Director: Ron Underwood
Writer: Lowell Ganz and Babaloo Mandel
Cinematographer: Dean Semler
Producer: Irby Smith
by Jon Cvack
Time is accelerating in such a way that I’m nearly nauseated. As of this writing, coming up is my yearly bros trip for Memorial Day weekend, which looking back my photos, feels like it just occurred, which once over, will signal start of summer where I’ll promise myself to go to the beach more and be outside, but will end before I ever have the chance to try, meaning my birthday is around the corner where my girlfriend will take me out of town, returning to scary movie month which will fly by, followed by thanksgiving and Christmas soon after, where I’ll be able to take ten days to reflect on how I’m possibly back to my parent’s house which feels like I had just visited. Granted, Covid has disrupted nearly all of these, and Christmas no longer looks as certain.
It feels like I’m in that scene from First Man (2018), where the capsule begins spinning out of control, going faster and faster and crashing toward Earth. As dark as it sounds, my parents will die far faster than I expected. If I have a child, they will grow from infant to teenager quicker than I could ever imagine, and while such a thing forces you to appreciate each moment, what I find myself struggling with is that anything - whether good or bad - will come and go like a bullet train passing by. Time moves so fast that while even remaining present, it’s not possible to fully appreciate or despise a moment. I will be middle aged very soon, I will have less time to live than more very soon, and then I will be dead.
I don’t mean for it to sound so grim as I don’t actually find it entirely depressing. I’ve explored meditation three times in my life - high school, college, and right after college, and none of them ever stuck. As of last January 2018, I’ve continued the habit mostly twice a day, at least once a day, and missing it altogether maybe one day per week. Similar to exercising a muscle - and I really want to emphasize the physicality of this - meditation allows me to brush my thoughts back as they wander into obsessive and grim dark holes - about my career, work, or life in general.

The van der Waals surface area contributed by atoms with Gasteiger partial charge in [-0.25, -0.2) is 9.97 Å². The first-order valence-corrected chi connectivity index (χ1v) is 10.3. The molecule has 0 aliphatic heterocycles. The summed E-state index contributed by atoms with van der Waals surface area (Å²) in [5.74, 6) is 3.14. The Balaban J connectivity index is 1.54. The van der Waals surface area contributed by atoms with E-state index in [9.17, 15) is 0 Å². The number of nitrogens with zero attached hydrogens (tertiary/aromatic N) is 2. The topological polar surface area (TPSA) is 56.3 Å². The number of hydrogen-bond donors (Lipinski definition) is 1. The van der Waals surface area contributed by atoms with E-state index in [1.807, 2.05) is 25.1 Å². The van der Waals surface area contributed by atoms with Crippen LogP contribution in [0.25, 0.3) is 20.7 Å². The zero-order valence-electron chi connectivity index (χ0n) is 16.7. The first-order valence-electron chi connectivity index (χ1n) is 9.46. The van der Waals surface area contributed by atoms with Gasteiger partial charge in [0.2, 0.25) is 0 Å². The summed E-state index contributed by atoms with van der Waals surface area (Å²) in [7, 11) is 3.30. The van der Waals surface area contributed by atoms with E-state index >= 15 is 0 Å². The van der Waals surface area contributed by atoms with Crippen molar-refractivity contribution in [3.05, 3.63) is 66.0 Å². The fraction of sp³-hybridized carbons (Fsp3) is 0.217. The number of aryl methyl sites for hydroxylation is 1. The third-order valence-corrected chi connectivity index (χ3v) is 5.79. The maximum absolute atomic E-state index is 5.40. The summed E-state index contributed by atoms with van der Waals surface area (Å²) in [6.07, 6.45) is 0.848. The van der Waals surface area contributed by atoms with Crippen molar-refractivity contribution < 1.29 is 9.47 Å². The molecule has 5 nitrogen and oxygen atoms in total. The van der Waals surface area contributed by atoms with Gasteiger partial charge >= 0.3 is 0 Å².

What I’ve gained is an ability to remain present within the moment and throughout the last eighteen months I find myself more aware and appreciative of each and every moment - whether beautiful or sad. I find myself less offended by everyday frustrations, realizing I’m often being either unsympathetic to the situation or others involved, or letting a negative emotion waste my time (of which there is little of). It can’t remove those nasty feelings altogether, but I find myself engaging in arguments and debates less and less, and making more of an effort to understand and calmly explain more and more.
In saying that, it’s shown me that there’s no reason to dread life’s speed. It’s a sad, but inevitable reality. We are animals, and like how animals sleep, shit, procreate, and eat, they too will die and there’s no reason to be offended at our inevitable end. We humans are fortunate enough to be aware of each moment, and more and more I find it hard to get too upset about how fast life goes. It’s an awful cliche - but the point truly is to appreciate each moment as much as you can, as the speed of life isn’t going to make it worth anything else. Writing about this film and others is something I genuinely love doing whether anyone reads it or not. It’s an activity that makes life pleasurable.